Fertile Eggs | Birds
Hyacinth Macaw Parrot
Brinsea TLC-30 Advance Brooder Intensive Care Unit for Young, Sick Or Injured Birds & Small Animals
African Grey Eggs
Rated 4.95 out of 5$65.00 – $78.00
Egg Incubators with Automatic Egg Turning Turner for Hatching Eggs with Egg Candler
Temperature For Incubation
As a general rule, most parrot eggs are best incubated between 37.2°C and 37.5°C and at a humidity of approximately 56%.
Hyacinth macaws (scientifically known as Anodorhynchus hyacinthinus), a type of blue parrots, are the largest of all flying parrots. These “gentle giants” are a delight to look at because of their conspicuous appearance and social disposition. Although their existence is susceptible to extinction because of rapid habitat loss but commercial breeding is legal as it helps conserve the species well.
Adoption of hyacinth macaws is a full-time adventure, that too for a long time. So, ensuring the fact that you are financially, mentally and physically capable of a long term commitment is the most important aspect to contemplate on before acquiring the bird.
|Also known as||Hyacinthine macaw|
|Color||Royal blue body, yellow rings surrounding eyes and beak|
|Size||Around 40 in (100 cm)|
|Weight||2.6 -3.6 lb (1.1 -1.5 kg)|
|Wingspan||Each wing: 15.4-16.5 in (39.1-41.91 cm) while the wingspan is 48 in (122 cm)|
|Distribution||Brazil, Bolivia, Europe and Paraguay of South America|
|Habitat||Semi-open woodland, scrubland, and grassland|
|Diet||Fruits, seeds, nuts and nectar|
|Breeding age||Around 7 years|
|Clutch size||1-2 eggs|
|Incubation period||Around 30 days|
|IUCN conservation status||Vulnerable|
|Temperament as pets||Calm and affectionate|
|Noise||Growling and screeching|
Colors and Markings
Hyacinth macaws are a deep shade of solid blue, with bright yellow patches around the eyes and beak.
Care and Housing
Hyacinth macaws are a handful to care for, so before seeking a breeder, check with animal rescue organisations and adoption agencies on the chance that a bird may have been given up by someone unable to care for it. Beyond this, macaws are not commonly sold in pet stores, so seek out a breeder specialising in this specimen.
These birds demand more time and attention than other species, so hyacinth macaws are definitely not the right pets for just anybody. Large, beautiful, and intelligent, they can be quite alluring, but resist the temptation to bring a hyacinth home without thoroughly thinking it through. Caring for this bird is an enormous undertaking that demands a long time commitment.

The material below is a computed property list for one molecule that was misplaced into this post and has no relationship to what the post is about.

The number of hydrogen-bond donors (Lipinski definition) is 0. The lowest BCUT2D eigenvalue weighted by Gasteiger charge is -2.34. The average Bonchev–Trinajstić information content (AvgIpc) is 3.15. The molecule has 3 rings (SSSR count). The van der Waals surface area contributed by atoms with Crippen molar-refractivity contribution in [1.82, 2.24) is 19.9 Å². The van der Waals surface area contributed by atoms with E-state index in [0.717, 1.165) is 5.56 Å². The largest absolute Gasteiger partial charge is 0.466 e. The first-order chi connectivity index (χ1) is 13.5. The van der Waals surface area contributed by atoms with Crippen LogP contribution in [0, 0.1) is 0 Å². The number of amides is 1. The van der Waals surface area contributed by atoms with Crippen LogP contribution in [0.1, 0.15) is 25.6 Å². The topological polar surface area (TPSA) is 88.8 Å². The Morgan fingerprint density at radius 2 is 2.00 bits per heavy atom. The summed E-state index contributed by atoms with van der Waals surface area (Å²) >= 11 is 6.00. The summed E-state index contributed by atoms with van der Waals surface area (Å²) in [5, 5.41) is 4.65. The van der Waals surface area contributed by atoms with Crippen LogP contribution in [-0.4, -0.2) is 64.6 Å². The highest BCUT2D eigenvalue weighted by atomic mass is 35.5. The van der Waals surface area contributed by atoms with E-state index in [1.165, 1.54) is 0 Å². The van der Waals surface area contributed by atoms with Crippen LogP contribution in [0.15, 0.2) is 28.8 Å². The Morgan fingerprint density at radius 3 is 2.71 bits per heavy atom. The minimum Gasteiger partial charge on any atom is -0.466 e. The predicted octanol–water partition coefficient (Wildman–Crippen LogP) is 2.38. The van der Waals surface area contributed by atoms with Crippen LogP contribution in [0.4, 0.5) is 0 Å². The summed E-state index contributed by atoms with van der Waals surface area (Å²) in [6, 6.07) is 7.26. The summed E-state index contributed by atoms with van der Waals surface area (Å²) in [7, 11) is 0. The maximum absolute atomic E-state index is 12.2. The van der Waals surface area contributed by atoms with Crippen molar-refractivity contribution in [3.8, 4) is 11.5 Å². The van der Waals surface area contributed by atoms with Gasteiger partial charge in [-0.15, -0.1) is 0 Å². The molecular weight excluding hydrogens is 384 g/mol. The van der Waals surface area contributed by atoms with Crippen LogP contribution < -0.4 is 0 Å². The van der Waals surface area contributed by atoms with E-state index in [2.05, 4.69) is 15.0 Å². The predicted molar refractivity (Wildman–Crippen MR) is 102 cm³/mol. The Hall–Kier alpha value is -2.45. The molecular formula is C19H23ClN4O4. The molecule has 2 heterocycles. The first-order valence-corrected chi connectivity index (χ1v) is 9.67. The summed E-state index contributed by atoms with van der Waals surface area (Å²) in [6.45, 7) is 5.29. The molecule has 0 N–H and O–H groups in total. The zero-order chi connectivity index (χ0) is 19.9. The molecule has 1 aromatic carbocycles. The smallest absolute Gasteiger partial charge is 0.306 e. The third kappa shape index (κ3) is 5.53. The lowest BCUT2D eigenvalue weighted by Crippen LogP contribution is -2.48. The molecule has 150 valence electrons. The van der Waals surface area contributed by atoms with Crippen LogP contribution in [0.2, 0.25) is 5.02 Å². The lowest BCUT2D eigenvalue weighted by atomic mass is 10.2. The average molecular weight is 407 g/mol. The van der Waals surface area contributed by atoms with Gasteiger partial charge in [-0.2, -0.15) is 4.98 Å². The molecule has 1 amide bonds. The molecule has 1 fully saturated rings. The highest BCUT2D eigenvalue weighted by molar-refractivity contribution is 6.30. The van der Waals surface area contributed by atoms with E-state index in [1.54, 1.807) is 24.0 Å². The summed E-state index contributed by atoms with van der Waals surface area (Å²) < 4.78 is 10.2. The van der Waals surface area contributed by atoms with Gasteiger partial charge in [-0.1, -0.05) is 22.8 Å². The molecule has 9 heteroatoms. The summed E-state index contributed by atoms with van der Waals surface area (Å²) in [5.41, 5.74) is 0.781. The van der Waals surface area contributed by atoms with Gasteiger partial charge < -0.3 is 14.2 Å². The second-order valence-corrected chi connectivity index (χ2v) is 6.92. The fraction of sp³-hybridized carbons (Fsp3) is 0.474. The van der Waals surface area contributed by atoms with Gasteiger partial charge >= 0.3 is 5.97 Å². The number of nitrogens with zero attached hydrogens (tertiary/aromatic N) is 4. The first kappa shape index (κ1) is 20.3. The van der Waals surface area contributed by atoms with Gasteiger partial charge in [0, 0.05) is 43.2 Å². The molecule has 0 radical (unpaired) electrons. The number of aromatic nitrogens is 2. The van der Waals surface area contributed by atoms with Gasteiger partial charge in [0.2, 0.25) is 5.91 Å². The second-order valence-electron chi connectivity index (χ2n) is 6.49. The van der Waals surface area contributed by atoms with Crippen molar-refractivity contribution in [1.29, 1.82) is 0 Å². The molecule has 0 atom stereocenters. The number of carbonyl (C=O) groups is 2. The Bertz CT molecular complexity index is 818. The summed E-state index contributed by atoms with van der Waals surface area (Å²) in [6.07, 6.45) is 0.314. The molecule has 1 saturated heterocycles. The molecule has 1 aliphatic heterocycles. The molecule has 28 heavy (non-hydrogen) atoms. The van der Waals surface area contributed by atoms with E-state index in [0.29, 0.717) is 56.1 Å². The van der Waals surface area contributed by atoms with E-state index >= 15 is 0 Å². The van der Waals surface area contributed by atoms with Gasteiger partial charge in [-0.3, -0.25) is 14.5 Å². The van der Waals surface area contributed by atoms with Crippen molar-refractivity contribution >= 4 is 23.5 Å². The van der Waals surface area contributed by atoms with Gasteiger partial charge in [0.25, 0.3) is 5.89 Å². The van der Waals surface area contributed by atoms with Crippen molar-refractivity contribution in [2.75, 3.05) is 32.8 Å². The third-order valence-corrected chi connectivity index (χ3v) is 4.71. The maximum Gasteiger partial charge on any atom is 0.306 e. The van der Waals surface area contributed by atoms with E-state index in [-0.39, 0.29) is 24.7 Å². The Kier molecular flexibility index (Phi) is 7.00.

As might be expected with such a large bird, a hyacinth macaw requires a spacious area to live. There are very few commercial cages large enough for this bird, and almost none that the bird cannot break out of. Many owners find that a custom-designed cage is necessary, although a full room dedicated to the parrot is even better. This bird needs space to fly about—even if it has had its wing feathers trimmed.
Most regular cages can easily be turned to rubble by the powerful beak. If you must keep the bird in a cage, the best bet is a cage made of stainless steel. Stainless steel cages are far more durable and long-lasting and the benefits of owning one for years outweigh the cost in the long run. A stainless steel cage is a worthwhile investment.
Hyacinth macaws can be very destructive, and it is critical that the cage has lots of wooden toys and branches to chew on. You should expect to replace these frequently.
A hyacinth macaw’s beak is a powerful tool, which means that they must be taught at an early age not to “mouth” their human caregivers, no matter how gently. Thankfully, they are usually quite docile and easygoing and seem to enjoy learning and human companionship. Like virtually all parrots, the hyacinth macaw is a highly social animal that requires a lot of interaction with its human caregiver in order to be emotionally happy. Neglected, confined birds are often described as “neurotic,” given to screaming, destructiveness, and self-mutilating behaviours such as feather-plucking. If they receive plenty of attention, though, they will prove to be among the friendliest of the macaw species, exceedingly interested in humans.
Although not the most fluent talkers of the macaws, a hyacinth can learn a few words and phrases, which it will repeat incessantly. They are highly intelligent, and may even learn to use those words in the proper context.
In the wild, hyacinth macaws primarily feed on fruit, green vegetation, and nuts—especially the nuts from the acuri and bocaiuva palms. Its strong beak can even crack coconuts. In captivity, they do well on a diet of fruit, vegetables, leafy greens and plenty of nuts, particularly the macadamia nut, as they require more carbohydrates than other parrot species. A pet hyacinth’s diet can be supplemented with specially formulated species-specific pellets.
With a wingspan that can reach 4 feet, they must be given adequate time to exercise and room for a good stretch. It is a good idea to give a hyacinth a minimum of one to two hours of time each day on a play gym or other safe area per day to maintain their muscles.
These birds also need to chew to maintain their beak and jaws, so plenty of chew able toys are a must for these big beautiful birds. Large toys that can handle the beating of a powerful beak are good choices, as well as toys that have strips or pieces of leather incorporated into them. The bird’s impressive beak evolved to crack open large nuts found, and it is instinctive for them to use it for shredding and chipping at hard objects.